By Melissa Reitz – Animal Survival International
The Convention on International Trade in Endangered Species of Wild Fauna and Flora (CITES) the international body that oversees trade in endangered species, has given Namibia the go-ahead to capture and sell 57 wild elephants, of which around 35 will be exported to captive destinations.
According to an investigation by US welfare organization, Animal Survival International (ASI), these elephants, including calves, are likely to be sent to zoos and safari parks in the Middle East. The Al Ain Zoo in the United Arab Emirates has confirmed that it is expecting elephants early next year but would not say from where. Previous elephant exports to the UAE have required a five-month quarantine period.
This green light by the CITES Secretariat flies in the face of the Convention’s legislation to prohibit Namibia from exporting its live elephants outside their natural habitat under their, and according to conservationists is a deliberate misinterpretation by Namibia of trade regulations.
“Namibia is making a mockery of international laws with its deliberate abuse and misinterpretation of trade regulations which are meant to protect elephants,” says Adrienne West, Chief Campaigner of Animal Survival International.
“What is deeply concerning to conservationists is that it is not the role of the CITES Secretariat to verify Namibia’s elephant exports, instead, it is the duty of CITES signatory countries.”
The legality of Namibia’s actions will be examined by CITES Standing Committee (its executive body) at its next meeting in 2022, but by this time the sold elephants will have already been freighted to their destination.
In a convoluted statement, the CITES Secretariat attempted to justify the sale with a complex set of explanations that highlight the ineffective role CITES plays in protecting endangered species from trade exploitation.
In essence the statement alleges that Namibia is permitted to export the elephants under a questionable interpretation of elephant Appendix II listing, saying that under certain circumstances the country may export its elephants abroad using an Appendix l listing.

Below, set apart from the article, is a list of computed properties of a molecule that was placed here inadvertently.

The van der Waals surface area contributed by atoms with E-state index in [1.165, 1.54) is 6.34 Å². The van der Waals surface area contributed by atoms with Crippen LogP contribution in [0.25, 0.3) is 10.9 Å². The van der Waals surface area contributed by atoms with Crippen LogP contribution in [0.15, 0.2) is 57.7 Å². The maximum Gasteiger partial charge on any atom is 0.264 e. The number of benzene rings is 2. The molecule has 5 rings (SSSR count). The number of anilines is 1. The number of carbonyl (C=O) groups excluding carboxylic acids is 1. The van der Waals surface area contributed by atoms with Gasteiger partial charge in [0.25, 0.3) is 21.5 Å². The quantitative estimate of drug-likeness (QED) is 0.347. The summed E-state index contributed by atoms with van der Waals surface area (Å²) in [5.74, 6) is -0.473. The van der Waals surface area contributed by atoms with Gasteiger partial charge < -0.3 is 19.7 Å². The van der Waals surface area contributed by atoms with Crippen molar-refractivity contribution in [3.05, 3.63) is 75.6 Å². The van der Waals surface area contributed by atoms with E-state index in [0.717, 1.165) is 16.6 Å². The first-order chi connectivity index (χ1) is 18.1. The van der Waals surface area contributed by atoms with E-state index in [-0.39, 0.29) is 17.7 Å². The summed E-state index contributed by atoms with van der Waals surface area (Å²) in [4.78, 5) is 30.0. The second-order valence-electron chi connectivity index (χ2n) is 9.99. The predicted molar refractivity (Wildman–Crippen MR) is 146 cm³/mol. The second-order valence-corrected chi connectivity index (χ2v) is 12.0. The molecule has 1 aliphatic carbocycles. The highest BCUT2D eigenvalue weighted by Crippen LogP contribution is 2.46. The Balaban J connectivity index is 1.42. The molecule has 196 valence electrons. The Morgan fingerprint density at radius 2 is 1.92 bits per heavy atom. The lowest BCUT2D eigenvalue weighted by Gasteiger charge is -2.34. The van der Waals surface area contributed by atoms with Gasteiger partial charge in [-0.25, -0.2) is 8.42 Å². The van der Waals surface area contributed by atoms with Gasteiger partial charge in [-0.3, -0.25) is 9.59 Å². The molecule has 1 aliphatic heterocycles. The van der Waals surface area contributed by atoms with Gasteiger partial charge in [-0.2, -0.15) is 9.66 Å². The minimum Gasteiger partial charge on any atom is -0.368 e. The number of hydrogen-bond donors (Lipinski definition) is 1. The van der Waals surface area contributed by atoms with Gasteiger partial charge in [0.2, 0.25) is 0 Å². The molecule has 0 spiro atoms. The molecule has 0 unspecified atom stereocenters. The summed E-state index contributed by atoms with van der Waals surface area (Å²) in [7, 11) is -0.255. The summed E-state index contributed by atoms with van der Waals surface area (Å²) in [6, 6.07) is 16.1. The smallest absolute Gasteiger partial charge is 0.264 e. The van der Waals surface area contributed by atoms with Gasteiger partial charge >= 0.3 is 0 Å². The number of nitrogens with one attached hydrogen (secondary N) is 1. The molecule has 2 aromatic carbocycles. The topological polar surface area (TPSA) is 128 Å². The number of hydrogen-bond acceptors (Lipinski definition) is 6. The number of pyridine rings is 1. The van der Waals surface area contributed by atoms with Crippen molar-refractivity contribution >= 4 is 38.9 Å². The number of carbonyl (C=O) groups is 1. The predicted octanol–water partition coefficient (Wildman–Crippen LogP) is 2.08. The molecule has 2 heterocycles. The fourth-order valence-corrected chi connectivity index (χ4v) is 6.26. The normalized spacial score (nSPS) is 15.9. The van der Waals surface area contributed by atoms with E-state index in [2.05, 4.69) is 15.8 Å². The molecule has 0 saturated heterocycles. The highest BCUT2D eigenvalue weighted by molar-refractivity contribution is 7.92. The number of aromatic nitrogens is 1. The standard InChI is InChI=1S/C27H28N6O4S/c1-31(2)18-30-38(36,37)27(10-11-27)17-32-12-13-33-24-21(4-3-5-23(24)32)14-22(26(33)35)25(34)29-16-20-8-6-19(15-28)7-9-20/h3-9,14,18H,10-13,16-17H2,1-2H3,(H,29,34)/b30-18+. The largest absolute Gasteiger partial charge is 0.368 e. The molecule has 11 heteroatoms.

Appendix I-listed elephants can be exported under certain conditions, which includes being sold to zoos. CITES approves zoos and safari parks as “acceptable destinations” if they cite “education” or “captive breeding programs” as their purpose for import. This leaves plenty wiggle room for zoos to invest in elephants, which draw high ticket sales, under the guise of wildlife conservation effort
Elephant experts, including the IUCN Elephant Specialist Group, say keeping elephants in captivity has no conservation value to the species and is severely traumatic for individuals. Research shows conclusively that elephants in captivity suffer significant physical and psychological suffering, with high calf mortality and low reproduction rates.
The capture has already begun in the northwest regions of Namibia, where the famous and extremely vulnerable population of desert-adapted elephants live.
A recent two month on-the-ground investigation, partly sponsored by ASI, found that elephant populations in the northwest regions are on the verge of collapse and removing elephants from these areas will be devastating to the future existence of the population.
“The capture of just a few individuals in the Kunene Region will have serious consequences on this isolated population of desert-adapted elephants already reeling from years of trophy hunting, drought, habitat encroachment and human persecution,” says Dr Adam Cruise, who carried out the investigation. “If elephants are removed from this area, we may as well bid farewell to Namibia’s desert elephants for good.”
While it is not clear what the Secretariat’s motivation is in backing the exports, Namibia’s motivation is clear. The sale of the wild-caught elephants will amount to $4.1-million (£3-million), which Namibian officials claim will be used for wildlife conservation and benefit community conservancies. But no evidence has been provided to support how the money will be spent.
“We’ve seen African states exploiting international agreements over and again to sell elephants to zoos or safari parks in the US and Asia,” says ASI’s West. “A complete overhaul of CITES outdated Treaty Terms is long overdue.”
This controversial endorsement by the Secretariat of Namibia’s elephant transaction, underlines a deep dissatisfaction with CITES by those African countries seeking to protect elephants, making it clear that CITES does not act as “a multilateral treaty to protect endangered plants and animals” but rather as a treaty to keep score and support the trade in natural endangered resources to the best of its ability.
Article supplied by Animal Survival International (ASI).
As a full time staff writer of ASI, Melissa Reitz focuses on wildlife and environmental journalism, whose aim is to continue raising awareness to the issues impacting wildlife across the globe.